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If you’re like me, just the THOUGHT of being on a boat for more than a milli-second seems like a daunting task. Why? Like so many others, I get seasick. So, whenever I can, I avoid boats altogether.
But, in Hawaii, there’s no better way to view whales than from a boat.
So, what’s a seasick visitor to do? Here’s a look at some tips to help reduce your symptoms, so you can enjoy whale watching in Hawaii:
1. Book Your Trip Early in the Day: The basic rule is this: the earlier you leave in the day, the less chop you will experience. Of course, you’ll need to check the weather forecast because there are exceptions to this rule, but getting out earlier is usually your best bet.
2. Book the Shortest Possible Trip: If you’re unsure how much you can handle, book the shortest possible trip. Many tour companies offer 2-hour tours, which may be tolerable, if you take precautions. There’s nothing worse than booking a 5-hour tour only to feel sick 30-minutes in.
3. Dress Appropriately: You don’t want to be too hot or too cold on your trip. If you’re already uncomfortable, getting seasick is more likely. Because many boats achieve fairly high speeds, you may get cold sooner than you think. So, dress in layers, and then you can peel them off accordingly.
4. Sit Outside, Facing Forward, Eyes on the Horizon: If you are on a sailboat, the best spot is usually leaning agains the mainsail mast. When you book a whale watching tour through Hawaii Aloha Travel, you’ll view whales from the boat, Prince Kuhio, which has a large observation deck 15-feet above the water. For the seasick-prone, that may be the best spot in the house.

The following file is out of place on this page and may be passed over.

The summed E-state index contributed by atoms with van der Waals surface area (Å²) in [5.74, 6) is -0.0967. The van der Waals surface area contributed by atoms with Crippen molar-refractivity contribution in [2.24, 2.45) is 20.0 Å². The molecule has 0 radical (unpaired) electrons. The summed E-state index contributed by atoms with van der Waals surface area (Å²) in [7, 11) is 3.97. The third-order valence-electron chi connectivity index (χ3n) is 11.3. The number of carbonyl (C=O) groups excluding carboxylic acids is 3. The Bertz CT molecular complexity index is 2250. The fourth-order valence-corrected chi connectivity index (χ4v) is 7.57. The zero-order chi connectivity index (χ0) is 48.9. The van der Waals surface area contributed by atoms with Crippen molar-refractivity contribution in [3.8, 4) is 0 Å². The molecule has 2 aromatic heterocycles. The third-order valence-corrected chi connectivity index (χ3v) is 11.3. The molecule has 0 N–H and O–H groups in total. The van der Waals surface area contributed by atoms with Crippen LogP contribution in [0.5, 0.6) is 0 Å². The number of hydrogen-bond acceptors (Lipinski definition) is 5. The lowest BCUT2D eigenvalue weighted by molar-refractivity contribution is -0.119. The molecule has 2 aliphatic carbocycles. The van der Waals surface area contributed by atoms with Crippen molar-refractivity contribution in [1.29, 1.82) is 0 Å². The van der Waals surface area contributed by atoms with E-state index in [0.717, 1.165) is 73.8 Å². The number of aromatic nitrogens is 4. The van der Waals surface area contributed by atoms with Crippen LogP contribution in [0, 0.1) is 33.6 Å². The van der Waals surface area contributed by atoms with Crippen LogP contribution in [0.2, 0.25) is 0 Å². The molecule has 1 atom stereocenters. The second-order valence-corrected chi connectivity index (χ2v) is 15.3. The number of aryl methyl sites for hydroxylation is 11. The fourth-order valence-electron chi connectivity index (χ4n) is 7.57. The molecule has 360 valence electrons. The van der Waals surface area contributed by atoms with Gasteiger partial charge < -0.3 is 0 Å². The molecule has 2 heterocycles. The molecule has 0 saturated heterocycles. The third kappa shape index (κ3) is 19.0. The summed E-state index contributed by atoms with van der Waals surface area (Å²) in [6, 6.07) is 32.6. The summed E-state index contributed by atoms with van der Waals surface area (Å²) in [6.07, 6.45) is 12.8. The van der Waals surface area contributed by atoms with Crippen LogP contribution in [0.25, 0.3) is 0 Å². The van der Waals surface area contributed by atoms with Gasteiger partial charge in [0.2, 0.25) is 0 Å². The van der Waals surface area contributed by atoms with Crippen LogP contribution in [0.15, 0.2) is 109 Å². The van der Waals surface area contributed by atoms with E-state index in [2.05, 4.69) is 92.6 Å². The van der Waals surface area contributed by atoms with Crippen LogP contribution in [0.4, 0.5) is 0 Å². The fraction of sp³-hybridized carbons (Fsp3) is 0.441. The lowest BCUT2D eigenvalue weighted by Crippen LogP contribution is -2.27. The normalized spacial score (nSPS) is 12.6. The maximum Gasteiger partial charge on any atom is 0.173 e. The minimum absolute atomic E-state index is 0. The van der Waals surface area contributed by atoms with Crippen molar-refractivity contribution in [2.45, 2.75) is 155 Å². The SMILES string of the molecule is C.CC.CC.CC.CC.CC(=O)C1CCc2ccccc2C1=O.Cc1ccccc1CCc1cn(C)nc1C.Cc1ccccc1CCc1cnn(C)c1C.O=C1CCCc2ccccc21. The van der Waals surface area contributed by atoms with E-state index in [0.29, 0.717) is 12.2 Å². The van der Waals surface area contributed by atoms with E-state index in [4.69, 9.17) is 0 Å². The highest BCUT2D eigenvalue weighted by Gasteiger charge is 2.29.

5. Dramamine-Before You Go: I’m no doctor, but I’ve heard enough success stories from those who suffer from seasickness to believe Dramamine is a wonder-drug for reducing your symptoms. But, don’t take it when you’re already sick. Make sure you get a dose before you even board the boat.
And, here are a few more tips that may help you avoid feeling seasick:
Whale watching in Hawaii an be a once-in-a-lifetime experience, and you don’t want to let seasickness ruin your chances of seeing Hawaii’s humpback whales from a boat. So, consider these tips, and keep your queasy stomach at bay.
Posted by: Bruce Fisher on Dec 5, 2015